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I Why are electromagnetic waves not visible themselves but...

  1. Feb 20, 2016 #1
    Why are electromagentic waves not visible itself but visible if they are reflected by an object ?
    Assuming a source of light emitting photons. This waves are not visible in the dark. If they end up on a surface of any object which "reflects" the light we start to see the object. What happens at the object, that we can see the light or the object which is kind of the same electromagnetic wave emitted by the source? Is the "reflected light" still an electromagnetic wave? How can we locate, where the reflected light comes from? Even if the light travels "straight" or takes the way of the shortest time, it could still be closer or far away. How do we now, how far the object is? Would the same object, whichs distance is shorter to us send out the same light or information?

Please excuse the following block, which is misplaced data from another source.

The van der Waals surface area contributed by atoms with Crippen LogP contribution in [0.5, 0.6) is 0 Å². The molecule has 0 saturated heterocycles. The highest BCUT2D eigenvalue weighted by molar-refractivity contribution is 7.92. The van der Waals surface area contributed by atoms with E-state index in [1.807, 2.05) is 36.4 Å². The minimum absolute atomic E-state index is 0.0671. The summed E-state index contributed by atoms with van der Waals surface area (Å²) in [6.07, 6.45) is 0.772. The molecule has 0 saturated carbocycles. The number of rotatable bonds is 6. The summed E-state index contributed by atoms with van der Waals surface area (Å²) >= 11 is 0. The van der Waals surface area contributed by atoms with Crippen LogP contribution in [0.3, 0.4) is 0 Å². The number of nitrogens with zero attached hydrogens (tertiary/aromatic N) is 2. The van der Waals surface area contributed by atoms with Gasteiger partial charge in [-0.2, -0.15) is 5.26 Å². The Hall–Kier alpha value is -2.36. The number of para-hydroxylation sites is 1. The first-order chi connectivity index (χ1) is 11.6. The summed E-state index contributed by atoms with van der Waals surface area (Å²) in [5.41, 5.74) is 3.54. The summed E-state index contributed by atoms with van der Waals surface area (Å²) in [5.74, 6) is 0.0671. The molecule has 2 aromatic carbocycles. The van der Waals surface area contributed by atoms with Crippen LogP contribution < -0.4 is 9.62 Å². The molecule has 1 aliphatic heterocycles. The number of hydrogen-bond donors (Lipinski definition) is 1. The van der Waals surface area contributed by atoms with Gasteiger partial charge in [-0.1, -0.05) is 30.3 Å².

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  3. Feb 20, 2016 #2

    Vanadium 50

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    The light has to hit your eye.
     
  4. Feb 20, 2016 #3

    bhobba

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    None of the things you mention depend on QM. It should be posted in the classical physics section.

    That said they are very basic and I am surprised they need answering.

    Thanks
    Bill
     
  5. Feb 20, 2016 #4
    Ok either I'm really very confused about this or I don't know how to write up my question neither in my language nor in english.
    I do know about waves, wave reflection and also, that the waves have to reach the eyes.